Forgotten history of a forbidden island
Pearl Harbor, Ni'ihau, 9066, Korematsu
You’ve just taken part in an early morning assault guaranteeing a full on war whose outcomes are unknown. In doing so your plane has taken tremendous damage and you’re going to have to land thousands of miles from home.
This was the situation Imperial Japanese naval aviator Shigenori Nishikaichi found himself in December 7th, 1941. The imperial navy had given him instructions for just this situation, head west to the westernmost Hawaiian island, Ni’ihau. A submarine would be on standby with a contingent for that
Ni’ihau sits 17 miles off the west coast of Kauai. It is inaccessible to anyone but the native Hawaiians who have grown up there without express permission of the Robinson family who purchased this island from King Kamehameha V. It is sparsely populated now, even more so in 1941.
Well Nishikaichi after some drama is needing to find a place to land. In doing so he attracts the attention of the few residents on the island. It is by now 1PM on Ni’ihau, and a descending single propeller Mitsubishi zero is about to make a landing. Nishikaichi starts his landing, but, somewhere in the process of landing he catches a wire in his landing gear and basically the plane plants it’s nose in the ground knocking him unconscious.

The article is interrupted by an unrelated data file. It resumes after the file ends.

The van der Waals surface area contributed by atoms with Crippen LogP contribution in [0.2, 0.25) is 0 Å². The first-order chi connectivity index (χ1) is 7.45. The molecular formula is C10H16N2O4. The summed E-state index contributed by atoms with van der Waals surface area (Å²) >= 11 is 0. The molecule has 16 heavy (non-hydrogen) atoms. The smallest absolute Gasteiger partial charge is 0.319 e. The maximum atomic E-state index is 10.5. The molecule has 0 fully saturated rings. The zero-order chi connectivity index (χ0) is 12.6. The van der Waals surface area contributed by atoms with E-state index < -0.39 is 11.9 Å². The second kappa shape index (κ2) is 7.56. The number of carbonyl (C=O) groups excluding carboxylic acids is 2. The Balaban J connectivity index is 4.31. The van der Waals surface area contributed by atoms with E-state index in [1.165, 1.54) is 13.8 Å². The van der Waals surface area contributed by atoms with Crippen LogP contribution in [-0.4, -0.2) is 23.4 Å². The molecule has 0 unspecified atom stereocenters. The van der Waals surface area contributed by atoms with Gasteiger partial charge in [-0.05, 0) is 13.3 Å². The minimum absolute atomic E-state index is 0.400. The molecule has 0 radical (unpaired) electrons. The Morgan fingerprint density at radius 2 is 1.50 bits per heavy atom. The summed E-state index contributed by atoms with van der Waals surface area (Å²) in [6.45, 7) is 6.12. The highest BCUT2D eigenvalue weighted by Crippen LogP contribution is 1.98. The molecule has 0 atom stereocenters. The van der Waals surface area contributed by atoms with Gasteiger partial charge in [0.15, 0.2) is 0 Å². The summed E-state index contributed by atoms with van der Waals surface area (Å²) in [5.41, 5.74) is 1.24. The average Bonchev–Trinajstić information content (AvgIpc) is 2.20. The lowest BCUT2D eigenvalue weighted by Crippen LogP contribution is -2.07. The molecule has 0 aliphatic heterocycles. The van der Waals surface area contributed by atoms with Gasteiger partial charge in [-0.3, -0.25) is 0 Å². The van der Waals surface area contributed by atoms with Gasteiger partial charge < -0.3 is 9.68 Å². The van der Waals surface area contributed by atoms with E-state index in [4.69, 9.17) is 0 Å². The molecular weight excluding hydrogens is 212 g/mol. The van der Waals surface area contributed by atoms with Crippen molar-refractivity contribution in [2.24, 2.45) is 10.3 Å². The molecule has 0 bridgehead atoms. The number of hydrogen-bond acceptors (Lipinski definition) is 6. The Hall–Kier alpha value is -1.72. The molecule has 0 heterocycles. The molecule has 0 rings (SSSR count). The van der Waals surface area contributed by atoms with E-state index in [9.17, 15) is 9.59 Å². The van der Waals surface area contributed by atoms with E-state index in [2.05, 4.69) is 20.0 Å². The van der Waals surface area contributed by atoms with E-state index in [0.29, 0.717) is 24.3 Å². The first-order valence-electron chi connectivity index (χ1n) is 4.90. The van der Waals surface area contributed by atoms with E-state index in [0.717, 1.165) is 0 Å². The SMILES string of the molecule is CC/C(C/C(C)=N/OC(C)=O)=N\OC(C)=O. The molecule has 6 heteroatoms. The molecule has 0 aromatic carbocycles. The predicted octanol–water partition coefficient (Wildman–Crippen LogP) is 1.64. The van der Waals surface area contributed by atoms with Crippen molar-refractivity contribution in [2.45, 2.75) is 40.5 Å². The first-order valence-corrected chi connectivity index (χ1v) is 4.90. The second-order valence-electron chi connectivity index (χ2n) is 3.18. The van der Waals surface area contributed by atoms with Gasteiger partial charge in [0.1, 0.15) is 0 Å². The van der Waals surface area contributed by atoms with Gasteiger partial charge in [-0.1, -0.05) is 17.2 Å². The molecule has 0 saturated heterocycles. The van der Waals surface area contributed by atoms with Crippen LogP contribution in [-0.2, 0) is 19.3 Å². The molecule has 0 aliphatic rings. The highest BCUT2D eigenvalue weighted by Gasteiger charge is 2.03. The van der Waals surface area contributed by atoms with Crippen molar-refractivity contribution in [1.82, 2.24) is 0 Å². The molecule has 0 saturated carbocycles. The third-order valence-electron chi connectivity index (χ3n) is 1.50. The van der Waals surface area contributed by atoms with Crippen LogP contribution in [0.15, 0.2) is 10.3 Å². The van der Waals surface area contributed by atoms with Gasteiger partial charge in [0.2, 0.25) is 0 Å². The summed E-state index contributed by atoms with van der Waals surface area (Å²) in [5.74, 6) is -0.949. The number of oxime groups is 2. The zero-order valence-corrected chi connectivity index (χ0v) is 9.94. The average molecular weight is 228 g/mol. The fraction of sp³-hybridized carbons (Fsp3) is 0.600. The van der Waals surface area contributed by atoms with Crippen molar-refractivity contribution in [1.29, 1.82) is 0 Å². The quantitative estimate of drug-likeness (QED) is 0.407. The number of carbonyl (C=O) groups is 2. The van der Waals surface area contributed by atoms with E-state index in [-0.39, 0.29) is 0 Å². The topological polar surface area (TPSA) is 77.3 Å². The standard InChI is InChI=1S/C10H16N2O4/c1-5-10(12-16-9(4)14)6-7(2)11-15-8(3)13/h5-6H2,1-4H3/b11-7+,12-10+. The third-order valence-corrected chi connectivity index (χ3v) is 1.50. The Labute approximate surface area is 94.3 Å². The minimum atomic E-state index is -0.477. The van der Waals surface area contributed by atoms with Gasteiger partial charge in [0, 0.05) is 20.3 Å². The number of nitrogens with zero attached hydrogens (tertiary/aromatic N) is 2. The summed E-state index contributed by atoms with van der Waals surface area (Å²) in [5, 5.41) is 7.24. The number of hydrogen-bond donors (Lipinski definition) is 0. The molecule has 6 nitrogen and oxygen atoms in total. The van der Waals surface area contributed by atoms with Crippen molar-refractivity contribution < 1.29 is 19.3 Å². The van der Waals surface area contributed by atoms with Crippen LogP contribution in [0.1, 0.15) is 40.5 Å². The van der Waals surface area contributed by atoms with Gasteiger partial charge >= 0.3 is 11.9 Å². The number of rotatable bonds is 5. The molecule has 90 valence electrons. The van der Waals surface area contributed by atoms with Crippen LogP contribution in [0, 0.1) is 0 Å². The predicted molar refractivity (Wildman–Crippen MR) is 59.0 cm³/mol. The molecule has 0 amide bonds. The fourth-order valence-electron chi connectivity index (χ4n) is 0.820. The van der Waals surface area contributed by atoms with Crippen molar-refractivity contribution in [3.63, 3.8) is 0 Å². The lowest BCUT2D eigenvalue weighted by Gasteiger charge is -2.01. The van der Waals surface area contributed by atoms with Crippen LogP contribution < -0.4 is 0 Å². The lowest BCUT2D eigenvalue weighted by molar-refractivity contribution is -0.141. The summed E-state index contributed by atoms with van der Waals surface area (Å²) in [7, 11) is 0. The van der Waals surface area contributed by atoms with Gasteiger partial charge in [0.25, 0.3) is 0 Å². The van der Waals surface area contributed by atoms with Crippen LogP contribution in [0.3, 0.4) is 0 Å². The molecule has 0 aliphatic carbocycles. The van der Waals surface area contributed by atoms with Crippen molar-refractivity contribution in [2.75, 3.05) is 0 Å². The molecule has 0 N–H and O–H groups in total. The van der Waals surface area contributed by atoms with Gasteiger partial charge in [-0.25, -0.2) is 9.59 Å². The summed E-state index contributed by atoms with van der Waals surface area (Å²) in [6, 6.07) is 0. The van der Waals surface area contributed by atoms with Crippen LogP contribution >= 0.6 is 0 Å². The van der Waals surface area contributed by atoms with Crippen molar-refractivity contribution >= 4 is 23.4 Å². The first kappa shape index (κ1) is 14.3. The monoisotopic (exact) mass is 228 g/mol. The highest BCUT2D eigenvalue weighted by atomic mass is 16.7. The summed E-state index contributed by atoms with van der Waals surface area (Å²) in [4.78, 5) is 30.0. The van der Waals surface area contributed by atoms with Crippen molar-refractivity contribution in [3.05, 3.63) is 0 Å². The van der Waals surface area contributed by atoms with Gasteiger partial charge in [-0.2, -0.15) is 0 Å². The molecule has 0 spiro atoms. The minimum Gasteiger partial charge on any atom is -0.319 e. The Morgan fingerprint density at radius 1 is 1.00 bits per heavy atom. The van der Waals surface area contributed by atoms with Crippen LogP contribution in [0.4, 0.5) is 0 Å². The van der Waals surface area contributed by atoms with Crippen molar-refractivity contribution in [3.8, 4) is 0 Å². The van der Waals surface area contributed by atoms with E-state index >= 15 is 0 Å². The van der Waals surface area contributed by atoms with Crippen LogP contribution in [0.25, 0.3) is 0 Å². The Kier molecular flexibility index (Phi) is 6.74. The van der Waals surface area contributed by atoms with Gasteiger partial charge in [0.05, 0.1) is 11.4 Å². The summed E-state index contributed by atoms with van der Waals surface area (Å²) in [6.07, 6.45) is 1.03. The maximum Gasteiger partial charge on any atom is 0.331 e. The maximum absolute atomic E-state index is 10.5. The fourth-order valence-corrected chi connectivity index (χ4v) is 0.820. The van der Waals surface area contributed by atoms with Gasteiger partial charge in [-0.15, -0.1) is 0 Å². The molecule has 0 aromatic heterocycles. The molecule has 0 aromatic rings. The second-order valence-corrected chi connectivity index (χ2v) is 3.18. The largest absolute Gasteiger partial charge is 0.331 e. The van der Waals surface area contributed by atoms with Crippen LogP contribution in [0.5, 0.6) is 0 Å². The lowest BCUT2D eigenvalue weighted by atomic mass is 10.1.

This is all witnessed by one Howard Kaleohano. Kaleohano ends up with a much larger role in the ensuing events, but, he begins by pulling the unconscious pilot from the wreckage. Confiscating a Nambu 8mm pistol and some of the planning documents in the process. Something to keep in mind about Kaleohano, he had spent a large part of his life on the big island of Hawaii and was fluent in Hawaiian and English.
Shigenori Nishikaichi came to, eventually, he had some English proficiency and was at first going through all the things you’d expect a pilot who probably suffered a pretty severe concussion would go through. Also there were other Ni’ihau Hawaiians around who had seen his plane flying around.
Now, somewhere in all of this, between when the Ni’ihauan Hawaiians send for Japanese speakers on their island and the pilot being cooperative, this particular Japanese pilot’s story takes a turn. It’s here that I want to take a brief moment to reflect on some information that would have become apparent : the submarine was not there. Unbeknownst to Nishikaichi at this moment (it would become apparent later) was that it was never coming. The Imperial Navy sent this submarine different orders, and it would be heading back to safer water at the conclusion of Pearl Harbor operations.
Now, however he did not know. And Nishikaichi began to try to figure out how survive, evade, resist, and escape (SERE).